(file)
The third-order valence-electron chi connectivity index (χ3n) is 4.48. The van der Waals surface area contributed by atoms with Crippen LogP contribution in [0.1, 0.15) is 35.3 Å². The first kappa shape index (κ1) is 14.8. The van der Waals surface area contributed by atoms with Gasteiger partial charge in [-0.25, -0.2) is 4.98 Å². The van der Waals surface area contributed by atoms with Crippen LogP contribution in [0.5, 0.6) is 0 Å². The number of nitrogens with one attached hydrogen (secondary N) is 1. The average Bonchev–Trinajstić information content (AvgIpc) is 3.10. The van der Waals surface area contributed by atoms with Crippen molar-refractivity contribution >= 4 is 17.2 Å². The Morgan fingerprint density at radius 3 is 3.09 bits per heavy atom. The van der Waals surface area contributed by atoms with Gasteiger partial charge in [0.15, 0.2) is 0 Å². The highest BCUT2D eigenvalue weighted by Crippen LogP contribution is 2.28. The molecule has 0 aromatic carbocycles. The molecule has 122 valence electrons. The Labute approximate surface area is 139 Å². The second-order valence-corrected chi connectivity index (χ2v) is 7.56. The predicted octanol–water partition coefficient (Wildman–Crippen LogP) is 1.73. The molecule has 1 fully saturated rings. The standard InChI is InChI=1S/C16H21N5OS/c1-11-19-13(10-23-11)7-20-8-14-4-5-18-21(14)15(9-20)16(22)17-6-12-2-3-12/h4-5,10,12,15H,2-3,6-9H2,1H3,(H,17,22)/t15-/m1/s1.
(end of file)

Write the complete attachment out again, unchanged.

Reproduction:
The third-order valence-electron chi connectivity index (χ3n) is 4.48. The van der Waals surface area contributed by atoms with Crippen LogP contribution in [0.1, 0.15) is 35.3 Å². The first kappa shape index (κ1) is 14.8. The van der Waals surface area contributed by atoms with Gasteiger partial charge in [-0.25, -0.2) is 4.98 Å². The van der Waals surface area contributed by atoms with Crippen LogP contribution in [0.5, 0.6) is 0 Å². The number of nitrogens with one attached hydrogen (secondary N) is 1. The average Bonchev–Trinajstić information content (AvgIpc) is 3.10. The van der Waals surface area contributed by atoms with Crippen molar-refractivity contribution >= 4 is 17.2 Å². The Morgan fingerprint density at radius 3 is 3.09 bits per heavy atom. The van der Waals surface area contributed by atoms with Gasteiger partial charge in [0.15, 0.2) is 0 Å². The highest BCUT2D eigenvalue weighted by Crippen LogP contribution is 2.28. The molecule has 0 aromatic carbocycles. The molecule has 122 valence electrons. The Labute approximate surface area is 139 Å². The second-order valence-corrected chi connectivity index (χ2v) is 7.56. The predicted octanol–water partition coefficient (Wildman–Crippen LogP) is 1.73. The molecule has 1 fully saturated rings. The standard InChI is InChI=1S/C16H21N5OS/c1-11-19-13(10-23-11)7-20-8-14-4-5-18-21(14)15(9-20)16(22)17-6-12-2-3-12/h4-5,10,12,15H,2-3,6-9H2,1H3,(H,17,22)/t15-/m1/s1.